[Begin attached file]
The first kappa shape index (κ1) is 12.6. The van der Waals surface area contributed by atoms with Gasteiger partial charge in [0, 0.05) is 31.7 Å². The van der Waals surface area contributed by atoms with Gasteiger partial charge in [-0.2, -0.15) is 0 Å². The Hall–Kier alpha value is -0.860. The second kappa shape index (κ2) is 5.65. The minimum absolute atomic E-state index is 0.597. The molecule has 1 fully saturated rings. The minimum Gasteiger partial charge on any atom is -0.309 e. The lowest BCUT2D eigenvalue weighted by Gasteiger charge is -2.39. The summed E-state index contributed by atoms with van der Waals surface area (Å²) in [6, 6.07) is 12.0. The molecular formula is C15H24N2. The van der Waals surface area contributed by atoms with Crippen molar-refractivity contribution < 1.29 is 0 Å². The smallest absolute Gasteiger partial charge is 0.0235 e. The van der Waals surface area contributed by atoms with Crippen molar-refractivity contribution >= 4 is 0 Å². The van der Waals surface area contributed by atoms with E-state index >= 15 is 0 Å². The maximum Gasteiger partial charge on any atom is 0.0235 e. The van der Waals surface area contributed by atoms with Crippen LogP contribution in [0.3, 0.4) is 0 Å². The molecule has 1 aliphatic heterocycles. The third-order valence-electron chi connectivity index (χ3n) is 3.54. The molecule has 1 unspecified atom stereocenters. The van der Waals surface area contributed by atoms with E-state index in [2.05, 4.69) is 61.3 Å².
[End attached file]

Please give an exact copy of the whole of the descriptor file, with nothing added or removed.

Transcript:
The first kappa shape index (κ1) is 12.6. The van der Waals surface area contributed by atoms with Gasteiger partial charge in [0, 0.05) is 31.7 Å². The van der Waals surface area contributed by atoms with Gasteiger partial charge in [-0.2, -0.15) is 0 Å². The Hall–Kier alpha value is -0.860. The second kappa shape index (κ2) is 5.65. The minimum absolute atomic E-state index is 0.597. The molecule has 1 fully saturated rings. The minimum Gasteiger partial charge on any atom is -0.309 e. The lowest BCUT2D eigenvalue weighted by Gasteiger charge is -2.39. The summed E-state index contributed by atoms with van der Waals surface area (Å²) in [6, 6.07) is 12.0. The molecular formula is C15H24N2. The van der Waals surface area contributed by atoms with Crippen molar-refractivity contribution < 1.29 is 0 Å². The smallest absolute Gasteiger partial charge is 0.0235 e. The van der Waals surface area contributed by atoms with Crippen molar-refractivity contribution >= 4 is 0 Å². The van der Waals surface area contributed by atoms with E-state index >= 15 is 0 Å². The maximum Gasteiger partial charge on any atom is 0.0235 e. The van der Waals surface area contributed by atoms with Crippen LogP contribution in [0.3, 0.4) is 0 Å². The molecule has 1 aliphatic heterocycles. The third-order valence-electron chi connectivity index (χ3n) is 3.54. The molecule has 1 unspecified atom stereocenters. The van der Waals surface area contributed by atoms with E-state index in [2.05, 4.69) is 61.3 Å².